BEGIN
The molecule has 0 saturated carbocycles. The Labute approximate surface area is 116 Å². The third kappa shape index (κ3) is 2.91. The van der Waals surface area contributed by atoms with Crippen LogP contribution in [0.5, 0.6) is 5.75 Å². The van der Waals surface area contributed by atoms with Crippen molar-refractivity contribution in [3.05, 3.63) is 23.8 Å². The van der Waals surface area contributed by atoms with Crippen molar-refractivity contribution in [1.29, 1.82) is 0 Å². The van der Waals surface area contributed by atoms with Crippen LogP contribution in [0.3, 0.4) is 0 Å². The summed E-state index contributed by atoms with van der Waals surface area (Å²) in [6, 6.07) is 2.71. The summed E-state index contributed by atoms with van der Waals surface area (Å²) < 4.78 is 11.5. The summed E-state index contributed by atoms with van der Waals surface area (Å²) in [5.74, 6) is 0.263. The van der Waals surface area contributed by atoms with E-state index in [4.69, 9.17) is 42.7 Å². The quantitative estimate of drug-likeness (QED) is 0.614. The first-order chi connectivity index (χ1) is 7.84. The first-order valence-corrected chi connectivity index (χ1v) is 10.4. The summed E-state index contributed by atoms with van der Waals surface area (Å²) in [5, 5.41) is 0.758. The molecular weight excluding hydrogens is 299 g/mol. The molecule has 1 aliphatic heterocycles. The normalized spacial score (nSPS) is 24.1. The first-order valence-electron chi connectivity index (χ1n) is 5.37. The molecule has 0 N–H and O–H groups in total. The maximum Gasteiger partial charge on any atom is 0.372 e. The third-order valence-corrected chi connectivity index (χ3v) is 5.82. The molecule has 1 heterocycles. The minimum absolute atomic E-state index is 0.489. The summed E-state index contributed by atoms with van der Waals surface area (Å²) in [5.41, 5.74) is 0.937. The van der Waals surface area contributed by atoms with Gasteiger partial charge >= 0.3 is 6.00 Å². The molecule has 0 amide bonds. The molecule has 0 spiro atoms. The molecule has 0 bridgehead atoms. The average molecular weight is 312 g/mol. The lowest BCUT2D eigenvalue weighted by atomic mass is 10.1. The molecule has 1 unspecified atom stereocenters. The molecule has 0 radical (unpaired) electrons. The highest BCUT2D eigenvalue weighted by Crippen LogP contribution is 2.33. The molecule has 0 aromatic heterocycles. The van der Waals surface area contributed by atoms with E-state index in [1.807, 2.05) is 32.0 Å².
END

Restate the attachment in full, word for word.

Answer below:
The molecule has 0 saturated carbocycles. The Labute approximate surface area is 116 Å². The third kappa shape index (κ3) is 2.91. The van der Waals surface area contributed by atoms with Crippen LogP contribution in [0.5, 0.6) is 5.75 Å². The van der Waals surface area contributed by atoms with Crippen molar-refractivity contribution in [3.05, 3.63) is 23.8 Å². The van der Waals surface area contributed by atoms with Crippen molar-refractivity contribution in [1.29, 1.82) is 0 Å². The van der Waals surface area contributed by atoms with Crippen LogP contribution in [0.3, 0.4) is 0 Å². The summed E-state index contributed by atoms with van der Waals surface area (Å²) in [6, 6.07) is 2.71. The summed E-state index contributed by atoms with van der Waals surface area (Å²) < 4.78 is 11.5. The summed E-state index contributed by atoms with van der Waals surface area (Å²) in [5.74, 6) is 0.263. The van der Waals surface area contributed by atoms with E-state index in [4.69, 9.17) is 42.7 Å². The quantitative estimate of drug-likeness (QED) is 0.614. The first-order chi connectivity index (χ1) is 7.84. The first-order valence-corrected chi connectivity index (χ1v) is 10.4. The summed E-state index contributed by atoms with van der Waals surface area (Å²) in [5, 5.41) is 0.758. The molecular weight excluding hydrogens is 299 g/mol. The molecule has 1 aliphatic heterocycles. The normalized spacial score (nSPS) is 24.1. The first-order valence-electron chi connectivity index (χ1n) is 5.37. The molecule has 0 N–H and O–H groups in total. The maximum Gasteiger partial charge on any atom is 0.372 e. The third-order valence-corrected chi connectivity index (χ3v) is 5.82. The molecule has 1 heterocycles. The minimum absolute atomic E-state index is 0.489. The summed E-state index contributed by atoms with van der Waals surface area (Å²) in [5.41, 5.74) is 0.937. The van der Waals surface area contributed by atoms with Gasteiger partial charge >= 0.3 is 6.00 Å². The molecule has 0 amide bonds. The molecule has 0 spiro atoms. The molecule has 0 bridgehead atoms. The average molecular weight is 312 g/mol. The lowest BCUT2D eigenvalue weighted by atomic mass is 10.1. The molecule has 1 unspecified atom stereocenters. The molecule has 0 radical (unpaired) electrons. The highest BCUT2D eigenvalue weighted by Crippen LogP contribution is 2.33. The molecule has 0 aromatic heterocycles. The van der Waals surface area contributed by atoms with E-state index in [1.807, 2.05) is 32.0 Å².